The Israel Antiquities Authority announced last month that archeologists discovered a rare 1,700-year-old gold ring with an image of a shepherd thought to represent Jesus and likely belonged to an early Christian.

Divers from the Israel Antiquities Authority’s Marine Archaeology Unit discovered the ring in a shipwreck off the coast of Caesarea, a region mentioned frequently in the New Testament, including in the book of Acts, as influential in the growth of Christianity.

According to the Friends of the Israel Antiquities Authority website, the octagonal gold ring is set with a green gemstone and carved “with the figure of a young shepherd boy dressed in a tunic and bearing a ram or a sheep on his shoulders.”

In John 10:11, Jesus describes himself as the Good Shepherd, “laying down his life for the sheep.”

“The’Good Shepherd’ image is one of the earliest and oldest images used in Christianity to symbolize Jesus,” according to the Friends of the Israel Antiquities Authority. “It depicts Jesus as humanity’s compassionate shepherd, extending his kindness to his flock of believers as well as all humanity.”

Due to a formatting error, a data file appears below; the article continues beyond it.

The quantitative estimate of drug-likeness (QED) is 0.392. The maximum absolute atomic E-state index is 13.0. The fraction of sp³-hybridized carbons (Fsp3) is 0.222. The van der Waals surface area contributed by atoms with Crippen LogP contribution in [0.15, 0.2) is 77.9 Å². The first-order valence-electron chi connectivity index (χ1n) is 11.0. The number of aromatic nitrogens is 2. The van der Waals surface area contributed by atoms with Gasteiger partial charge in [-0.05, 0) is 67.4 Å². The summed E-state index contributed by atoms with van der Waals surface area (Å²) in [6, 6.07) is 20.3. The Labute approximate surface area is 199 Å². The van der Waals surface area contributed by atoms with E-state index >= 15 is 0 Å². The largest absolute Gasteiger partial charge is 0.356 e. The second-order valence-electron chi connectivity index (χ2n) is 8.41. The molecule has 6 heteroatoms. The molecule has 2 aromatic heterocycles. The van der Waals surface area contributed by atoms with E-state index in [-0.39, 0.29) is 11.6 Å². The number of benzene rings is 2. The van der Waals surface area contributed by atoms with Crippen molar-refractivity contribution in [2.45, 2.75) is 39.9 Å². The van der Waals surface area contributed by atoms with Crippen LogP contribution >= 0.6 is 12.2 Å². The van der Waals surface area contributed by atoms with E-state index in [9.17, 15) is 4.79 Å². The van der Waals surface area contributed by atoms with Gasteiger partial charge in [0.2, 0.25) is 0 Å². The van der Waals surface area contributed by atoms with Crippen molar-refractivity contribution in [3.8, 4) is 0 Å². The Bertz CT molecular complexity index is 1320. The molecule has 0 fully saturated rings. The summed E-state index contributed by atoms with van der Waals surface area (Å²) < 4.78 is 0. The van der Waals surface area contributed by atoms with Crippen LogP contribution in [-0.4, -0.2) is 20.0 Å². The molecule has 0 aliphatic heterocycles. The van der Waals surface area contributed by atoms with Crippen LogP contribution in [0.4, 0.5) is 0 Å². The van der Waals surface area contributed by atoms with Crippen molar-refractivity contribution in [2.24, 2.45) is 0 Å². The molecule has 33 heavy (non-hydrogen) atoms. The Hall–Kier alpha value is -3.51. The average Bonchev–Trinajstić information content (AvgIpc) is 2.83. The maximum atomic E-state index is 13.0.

According to the Times of Israel, its owner was most likely an early Christian.

The find was part of a larger discovery by marine archeologists who uncovered treasure from two ancient shipwrecks, including hundreds of silver coins and figurines. The first shipwreck occurred around 1,700 years ago, and the second around 600 years ago.

The ships were most likely anchored nearby and were destroyed by a storm, according to Jacob Sharvit and Dror Planer of the Israel Antiquities Authority’s Marine Archaeology Unit. “They may have anchored offshore after getting into trouble or fearing stormy weather because sailors are well aware that mooring in shallow, open water outside of a port is dangerous and prone to disaster.”

The treasure was discovered scattered in shallow water about 13 feet deep.